I am a graduate from DigiPen Institute of Technology and a former Software Engineer at Nintendo Technology Development. Programming and gaming are two of my biggest passions, and therefore pursuing a career developing software and games is a dream come true for me.
I have a great deal of experience in programming, both academically and professionally. As a masters graduate of DigiPen, I spent two years programming games and building up my game portfolio. In the fall of 2011, I developed three small 2D games in C++ which taught me the fundamentals of game and engine programming.
In the spring of 2012, I was part of a team that created a top down wave shooter called DOTS. This was the first major game project I worked on. I was in charge of visual design and programming graphical components such as lighting and post-processing using the DirectX 9 library.
My most recent project (and the project that I am most proud of) is a first person puzzle game called Chrononaut. I co-wrote the DirectX 11 graphics engine from scratch. Additionally, I was solely responsible for the creation of a tile-based deferred renderer that can support more than 1024 point lights at any time, with a frame rate of 90+ FPS. Some of my other notable contributions to the graphics engine include omni-directional shadow mapping, normal mapping and several post-process techniques such as glow mapping, screen-space ambient occlusion (SSAO) and fast approximate anti-aliasing (FXAA).
After earning my M.S. degree in Spring 2013, I started working at Nintendo Technology Development.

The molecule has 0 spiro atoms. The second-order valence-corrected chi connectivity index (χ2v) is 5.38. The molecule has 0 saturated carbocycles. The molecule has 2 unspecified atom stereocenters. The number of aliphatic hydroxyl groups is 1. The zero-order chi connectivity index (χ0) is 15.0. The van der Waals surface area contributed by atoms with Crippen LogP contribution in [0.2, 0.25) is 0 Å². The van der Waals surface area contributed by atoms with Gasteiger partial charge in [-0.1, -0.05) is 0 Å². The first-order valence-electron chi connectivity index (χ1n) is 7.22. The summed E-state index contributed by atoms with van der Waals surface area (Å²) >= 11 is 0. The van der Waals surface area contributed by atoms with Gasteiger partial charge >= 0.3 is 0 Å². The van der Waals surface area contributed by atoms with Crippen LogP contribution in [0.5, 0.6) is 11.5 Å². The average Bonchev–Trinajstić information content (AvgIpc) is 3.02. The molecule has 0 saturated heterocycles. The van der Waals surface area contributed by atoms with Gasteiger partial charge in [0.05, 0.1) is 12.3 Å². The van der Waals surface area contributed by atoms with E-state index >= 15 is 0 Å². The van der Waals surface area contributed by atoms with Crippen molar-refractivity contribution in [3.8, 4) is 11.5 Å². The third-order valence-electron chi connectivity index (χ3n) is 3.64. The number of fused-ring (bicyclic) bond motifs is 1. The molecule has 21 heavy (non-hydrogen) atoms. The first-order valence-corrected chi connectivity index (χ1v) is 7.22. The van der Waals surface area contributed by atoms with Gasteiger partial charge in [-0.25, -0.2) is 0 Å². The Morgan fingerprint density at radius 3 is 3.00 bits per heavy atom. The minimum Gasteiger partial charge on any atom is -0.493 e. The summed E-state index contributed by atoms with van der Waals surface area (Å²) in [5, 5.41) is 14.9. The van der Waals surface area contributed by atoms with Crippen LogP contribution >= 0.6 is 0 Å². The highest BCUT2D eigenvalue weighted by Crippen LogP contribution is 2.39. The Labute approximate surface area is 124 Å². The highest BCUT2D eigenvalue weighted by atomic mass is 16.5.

I was an Associate Software Engineer, and primarily worked on the Wii U SDK.
I was interested in this position primarily due to two reasons:
- I was looking to grow more as a developer and NTD provided me the perfect opportunity to build up my experience in writing software test programs.
- I could receive firsthand experience developing on consoles and working on lower level APIs.
Working as an engineer on the SDK team was extremely rewarding. We had a small team at NTD and therefore many of us had interchangeable duties.
During my time working there, I worked on resolving bugs for game developers, managing and maintaining a suite of autotests for the gamepad, as well as assisting some of the engineers from Nintendo of Japan with Hardware R&D work.
As a budding engineer, working on all these different disciplines with an experienced team of engineers has helped me see a different side of the game industry that I was not exposed to before.
I am confident that the skills I have gained at NTD have not only complemented my skill set in game development, but made me a more proficient software engineer.
In addition to programming games and software, I thoroughly enjoy hardware programming. My weapons of choice are generally the PIC microcontroller or the Arduino. Back when I was pursuing my bachelors degree in Computer Engineering at the University of Texas, Arlington, I was part of a team that developed a Nerf sentry gun. This sentry used computer vision to track moving targets and fire Nerf darts at them. I was involved in writing the embedded code that translated the target’s coordinates into motor signals that moved the sentry. This project was also the basis for my thesis in the Honors College.
After earning my B.S. degree in Spring 2011 (a few months before I started at DigiPen), I pursued a summer internship at GameStop HQ in Grapevine, Texas. I worked on a few engineering projects in their new Research and Development team. One of my main responsibilities was writing embedded code onto a microcontroller that allowed a gamepad to send Bluetooth commands to an Android tablet. I also worked with the other engineers on my team to design the controller and package the components in a manner that preserves the gamepad ergonomics.
My hobbies and interests include playing the guitar, basketball, cycling and of course, gaming. In my spare time, I also enjoy reading novels, listening to music, watching movies or catching up on TV shows.